SEC 203(e)(5)Support for the construction of energy transit infrastructure, including the Trans-Caspian Oil Pipeline (TCOP) in Kazakhstan, from Aktau to Baku, which would carry oil from the Karachaganak field, and the Trans-Caspian Gas Pipeline (TCGP), from Turkmenistan or neighboring areas of Kazakhstan to Baku, which would carry natural gas.
SEC 203(g)Additional Mechanisms for Implementation of This Act and Achievement of Its Objectives- It is the sense of Congress that the United States Government should, for the purpose of further implementing, and achieving the objectives of, this Act, promote and support establishment of one or more of the following:
(2)A specialized private sector energy consultancy, tasked with coordinating business community projects and promoting investment opportunities in trade as well as infrastructure for the production, transportation, and refining of energy and petrochemicals.
Secularists vs. Fundamentalists
Tribe vs. Tribe
Ethnicity vs. Ethnicity
Warlords vs. Their Own People
Oil and Gas Companies vs. Everybody

I've seen a lot of people here say that oil and gas has nothing to do with the conflict in Central Asia or why we are there. Brownback's bill quoted above did not pass in 2006. Some of the parts I didn't quote included lots of neoliberal "free-trade" shock doctrine malarky about privatization and deregulation. But I have to wonder if the bill didn't spell out a little too clearly what our interests in that region actually are.  After all, it's hard to claim that we're doing it for the women, or for the children, or because of 9/11, or for democracy when we've explained exactly how important the oil and the gas and the transport routes are.  Still, I agree with the quote above -- there's not one reason. It's an overlapping mosaic of reasons.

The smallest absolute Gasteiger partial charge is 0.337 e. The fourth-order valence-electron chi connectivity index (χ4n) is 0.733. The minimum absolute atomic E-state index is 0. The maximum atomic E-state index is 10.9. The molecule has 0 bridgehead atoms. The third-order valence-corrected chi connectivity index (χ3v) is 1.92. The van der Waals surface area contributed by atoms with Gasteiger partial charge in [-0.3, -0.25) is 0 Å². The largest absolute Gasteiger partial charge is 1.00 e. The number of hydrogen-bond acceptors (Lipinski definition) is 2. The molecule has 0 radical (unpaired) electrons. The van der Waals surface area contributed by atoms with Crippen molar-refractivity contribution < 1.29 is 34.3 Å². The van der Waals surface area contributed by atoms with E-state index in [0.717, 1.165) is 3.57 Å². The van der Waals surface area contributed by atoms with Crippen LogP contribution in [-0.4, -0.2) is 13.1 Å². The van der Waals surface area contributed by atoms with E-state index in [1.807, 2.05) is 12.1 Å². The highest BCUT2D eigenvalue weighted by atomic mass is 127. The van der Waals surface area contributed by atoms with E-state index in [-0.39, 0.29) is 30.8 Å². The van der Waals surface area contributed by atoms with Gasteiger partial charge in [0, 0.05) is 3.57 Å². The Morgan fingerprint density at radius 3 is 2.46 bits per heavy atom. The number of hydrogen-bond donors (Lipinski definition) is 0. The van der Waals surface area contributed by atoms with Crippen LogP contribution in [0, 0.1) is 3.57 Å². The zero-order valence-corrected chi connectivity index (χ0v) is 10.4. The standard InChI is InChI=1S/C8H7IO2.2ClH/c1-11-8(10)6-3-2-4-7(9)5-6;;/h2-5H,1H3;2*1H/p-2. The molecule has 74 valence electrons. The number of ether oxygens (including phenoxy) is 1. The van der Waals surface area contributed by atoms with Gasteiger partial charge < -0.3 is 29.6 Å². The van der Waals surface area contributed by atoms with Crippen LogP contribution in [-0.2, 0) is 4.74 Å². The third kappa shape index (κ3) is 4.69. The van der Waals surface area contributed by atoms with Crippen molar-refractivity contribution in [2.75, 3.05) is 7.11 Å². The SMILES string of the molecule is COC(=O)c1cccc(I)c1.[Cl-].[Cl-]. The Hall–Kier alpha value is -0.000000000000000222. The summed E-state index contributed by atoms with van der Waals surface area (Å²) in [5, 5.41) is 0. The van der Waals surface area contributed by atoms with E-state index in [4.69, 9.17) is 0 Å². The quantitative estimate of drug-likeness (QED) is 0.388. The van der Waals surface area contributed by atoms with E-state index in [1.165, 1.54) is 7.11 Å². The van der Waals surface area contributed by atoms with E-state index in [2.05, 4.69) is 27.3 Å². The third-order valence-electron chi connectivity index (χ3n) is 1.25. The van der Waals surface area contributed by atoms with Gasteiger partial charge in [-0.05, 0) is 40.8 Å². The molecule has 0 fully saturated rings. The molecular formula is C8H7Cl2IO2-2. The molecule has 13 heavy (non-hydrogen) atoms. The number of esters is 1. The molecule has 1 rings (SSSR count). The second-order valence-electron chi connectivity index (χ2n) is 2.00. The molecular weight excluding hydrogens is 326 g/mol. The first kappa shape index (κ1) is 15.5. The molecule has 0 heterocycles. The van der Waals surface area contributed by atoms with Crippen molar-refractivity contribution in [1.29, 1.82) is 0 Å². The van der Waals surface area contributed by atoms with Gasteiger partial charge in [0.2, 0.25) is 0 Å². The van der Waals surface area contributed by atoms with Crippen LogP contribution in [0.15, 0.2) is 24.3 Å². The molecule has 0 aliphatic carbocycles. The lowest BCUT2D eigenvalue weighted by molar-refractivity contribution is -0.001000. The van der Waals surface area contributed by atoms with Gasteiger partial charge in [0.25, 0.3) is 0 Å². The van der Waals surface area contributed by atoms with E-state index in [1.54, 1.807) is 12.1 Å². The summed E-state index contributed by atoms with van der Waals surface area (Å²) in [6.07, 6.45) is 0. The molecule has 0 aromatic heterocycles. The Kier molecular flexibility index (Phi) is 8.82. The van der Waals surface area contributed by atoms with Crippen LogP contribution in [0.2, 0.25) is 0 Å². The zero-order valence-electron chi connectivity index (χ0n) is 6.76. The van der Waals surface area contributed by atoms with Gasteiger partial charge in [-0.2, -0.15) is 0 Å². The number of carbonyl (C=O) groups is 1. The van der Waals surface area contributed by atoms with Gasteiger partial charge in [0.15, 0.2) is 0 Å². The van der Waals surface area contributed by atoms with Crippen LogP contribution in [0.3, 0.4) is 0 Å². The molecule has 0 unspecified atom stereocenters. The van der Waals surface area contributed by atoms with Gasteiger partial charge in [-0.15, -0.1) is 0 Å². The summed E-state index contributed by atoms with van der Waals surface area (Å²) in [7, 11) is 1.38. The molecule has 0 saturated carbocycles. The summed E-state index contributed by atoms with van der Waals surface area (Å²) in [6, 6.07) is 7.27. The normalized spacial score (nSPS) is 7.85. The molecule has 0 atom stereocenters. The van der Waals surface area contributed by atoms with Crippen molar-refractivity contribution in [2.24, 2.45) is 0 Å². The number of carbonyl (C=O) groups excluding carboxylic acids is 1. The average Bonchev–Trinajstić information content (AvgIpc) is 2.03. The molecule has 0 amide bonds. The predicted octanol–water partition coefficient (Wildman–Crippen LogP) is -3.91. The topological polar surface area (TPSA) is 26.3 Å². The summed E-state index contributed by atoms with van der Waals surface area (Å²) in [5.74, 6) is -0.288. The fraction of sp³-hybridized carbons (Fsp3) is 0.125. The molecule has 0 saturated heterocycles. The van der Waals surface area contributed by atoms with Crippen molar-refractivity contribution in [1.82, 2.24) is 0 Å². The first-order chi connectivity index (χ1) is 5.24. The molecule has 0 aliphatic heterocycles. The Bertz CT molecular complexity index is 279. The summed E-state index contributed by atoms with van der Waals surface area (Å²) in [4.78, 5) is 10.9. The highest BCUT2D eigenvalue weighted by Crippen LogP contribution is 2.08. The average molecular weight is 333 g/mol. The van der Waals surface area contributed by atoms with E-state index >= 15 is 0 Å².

Given how much we like nice, tidy, simple explanations, that's not very satisfying.

Source quoted but not linked above
Dunn, Michael Collins. Great Games and Small: Afghanistan, Tajikistan and the New Geo-Politics of Southwest Asia, Journal of Middle East Policy, Vol. 5, 1997, p.143.

Originally posted to LibrErica on Thu Dec 03, 2009 at 01:26 PM PST.

Your Email has been sent.
You must add at least one tag to this diary before publishing it.

Add keywords that describe this diary. Separate multiple keywords with commas.
Tagging tips - Search For Tags - Browse For Tags


More Tagging tips:

A tag is a way to search for this diary. If someone is searching for "Barack Obama," is this a diary they'd be trying to find?

Use a person's full name, without any title. Senator Obama may become President Obama, and Michelle Obama might run for office.

If your diary covers an election or elected official, use election tags, which are generally the state abbreviation followed by the office. CA-01 is the first district House seat. CA-Sen covers both senate races. NY-GOV covers the New York governor's race.